"One of the most important factors for fish to be able to migrate upstream to spawn is that there is a minimum amount of water in the river," says Gammelsrud.
The requirement for a minimum rate of water flow, which is common in Norwegian hydropower licences issued after 1970, is intended to contribute to this. The requirement states how much water in cubic metres per second must flow in the river at all times. Another measure is residual water flow, which comes mainly from groundwater or from tributaries and streams below the dam.
"Together, these measures often provide enough water for adult fish to migrate up the river and spawn. However, there is also often a need for measures to improve the habitat, such as installing spawning gravel or reconstructing areas where young fish can grow up in safe conditions and develop into a sustainable population," he says.
Fish need a certain amount of water in the rivers to be able to migrate to spawning areas.
Facts about water flow
Minimum rate of water flow
Minimum rate of water flow is the minimum permitted water flow in regulated watercourses. In Norway, the level of minimum water flow is usually part of the licencing conditions. No such requirements apply for hydropower plants in Sweden.
Residual water flow
Residual water flow is the amount of water flow left in a watercourse after regulation. The water can partly be groundwater and partly water from streams and tributaries in the catchment area outside the regulated area. The combination of residual water flow and requirements for minimum rate of water flow determines how much water is in the river at any given time.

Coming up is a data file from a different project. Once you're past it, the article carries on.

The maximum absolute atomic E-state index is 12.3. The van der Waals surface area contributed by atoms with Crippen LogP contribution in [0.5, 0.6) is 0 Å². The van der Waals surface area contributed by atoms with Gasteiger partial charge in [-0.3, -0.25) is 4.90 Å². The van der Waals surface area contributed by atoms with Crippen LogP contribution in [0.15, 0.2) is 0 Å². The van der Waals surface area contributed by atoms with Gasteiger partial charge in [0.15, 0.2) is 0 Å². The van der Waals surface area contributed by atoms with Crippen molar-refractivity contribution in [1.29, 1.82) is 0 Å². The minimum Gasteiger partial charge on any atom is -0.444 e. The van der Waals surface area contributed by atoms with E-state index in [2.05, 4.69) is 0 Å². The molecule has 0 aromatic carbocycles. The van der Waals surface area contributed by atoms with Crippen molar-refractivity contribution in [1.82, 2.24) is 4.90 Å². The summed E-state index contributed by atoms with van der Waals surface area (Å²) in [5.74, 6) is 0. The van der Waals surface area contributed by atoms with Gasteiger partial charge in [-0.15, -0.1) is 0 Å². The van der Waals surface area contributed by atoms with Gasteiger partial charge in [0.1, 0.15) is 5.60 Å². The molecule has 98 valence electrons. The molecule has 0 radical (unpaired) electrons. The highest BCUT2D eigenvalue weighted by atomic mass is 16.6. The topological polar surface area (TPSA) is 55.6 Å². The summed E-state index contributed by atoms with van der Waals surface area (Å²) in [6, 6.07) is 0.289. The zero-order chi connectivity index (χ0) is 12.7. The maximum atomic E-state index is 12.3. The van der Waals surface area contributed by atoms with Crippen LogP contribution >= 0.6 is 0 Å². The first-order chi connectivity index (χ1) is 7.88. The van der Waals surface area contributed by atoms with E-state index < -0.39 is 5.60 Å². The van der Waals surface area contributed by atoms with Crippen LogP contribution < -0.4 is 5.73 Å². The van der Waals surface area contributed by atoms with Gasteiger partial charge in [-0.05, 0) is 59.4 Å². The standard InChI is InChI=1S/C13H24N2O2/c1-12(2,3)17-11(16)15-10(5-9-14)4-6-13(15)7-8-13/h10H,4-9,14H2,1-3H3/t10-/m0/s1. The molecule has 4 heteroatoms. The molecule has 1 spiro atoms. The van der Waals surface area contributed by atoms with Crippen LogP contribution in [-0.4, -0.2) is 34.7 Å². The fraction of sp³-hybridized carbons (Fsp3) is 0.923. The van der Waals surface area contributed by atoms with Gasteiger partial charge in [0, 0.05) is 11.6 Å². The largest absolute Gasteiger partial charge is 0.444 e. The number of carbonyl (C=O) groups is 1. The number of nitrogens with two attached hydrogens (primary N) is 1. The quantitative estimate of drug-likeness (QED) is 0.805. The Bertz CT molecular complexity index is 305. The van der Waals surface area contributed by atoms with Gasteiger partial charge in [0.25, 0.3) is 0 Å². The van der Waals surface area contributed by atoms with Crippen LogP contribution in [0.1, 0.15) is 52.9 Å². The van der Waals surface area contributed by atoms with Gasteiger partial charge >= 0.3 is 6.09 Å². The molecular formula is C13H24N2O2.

Rehabilitation and environmental measures
This type of long-term measure for fish is often carried out in connection with modernising old power plants. One example is the upgrade of the power plants at Røssåga in Nordland County. Nedre Røssåga power plant was commissioned in 1955 and Øvre Røssåga in 1961. When the power plants were built, the level of environmental awareness was much less than it is today. Many also probably thought that fewer salmon in the river was a small price to pay for having electricity in the home.